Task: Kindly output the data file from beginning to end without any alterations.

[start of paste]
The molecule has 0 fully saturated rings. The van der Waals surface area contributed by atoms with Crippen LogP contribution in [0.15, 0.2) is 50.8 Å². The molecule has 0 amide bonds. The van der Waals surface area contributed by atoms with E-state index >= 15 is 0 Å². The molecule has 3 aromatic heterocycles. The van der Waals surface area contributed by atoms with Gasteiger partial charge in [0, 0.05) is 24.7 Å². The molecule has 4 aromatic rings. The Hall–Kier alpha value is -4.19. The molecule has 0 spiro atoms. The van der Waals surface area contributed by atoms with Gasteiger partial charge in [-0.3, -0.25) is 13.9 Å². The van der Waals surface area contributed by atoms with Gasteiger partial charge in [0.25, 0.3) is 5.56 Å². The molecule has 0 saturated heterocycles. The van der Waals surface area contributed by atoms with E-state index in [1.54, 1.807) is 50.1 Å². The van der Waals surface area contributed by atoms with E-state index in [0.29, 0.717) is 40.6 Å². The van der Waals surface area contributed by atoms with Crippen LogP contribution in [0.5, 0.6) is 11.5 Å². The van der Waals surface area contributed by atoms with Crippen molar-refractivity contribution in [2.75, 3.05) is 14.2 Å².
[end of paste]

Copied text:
The molecule has 0 fully saturated rings. The van der Waals surface area contributed by atoms with Crippen LogP contribution in [0.15, 0.2) is 50.8 Å². The molecule has 0 amide bonds. The van der Waals surface area contributed by atoms with E-state index >= 15 is 0 Å². The molecule has 3 aromatic heterocycles. The van der Waals surface area contributed by atoms with Gasteiger partial charge in [0, 0.05) is 24.7 Å². The molecule has 4 aromatic rings. The Hall–Kier alpha value is -4.19. The molecule has 0 spiro atoms. The van der Waals surface area contributed by atoms with Gasteiger partial charge in [-0.3, -0.25) is 13.9 Å². The van der Waals surface area contributed by atoms with Gasteiger partial charge in [0.25, 0.3) is 5.56 Å². The molecule has 0 saturated heterocycles. The van der Waals surface area contributed by atoms with E-state index in [1.54, 1.807) is 50.1 Å². The van der Waals surface area contributed by atoms with E-state index in [0.29, 0.717) is 40.6 Å². The van der Waals surface area contributed by atoms with Crippen LogP contribution in [0.5, 0.6) is 11.5 Å². The van der Waals surface area contributed by atoms with Crippen molar-refractivity contribution in [2.75, 3.05) is 14.2 Å².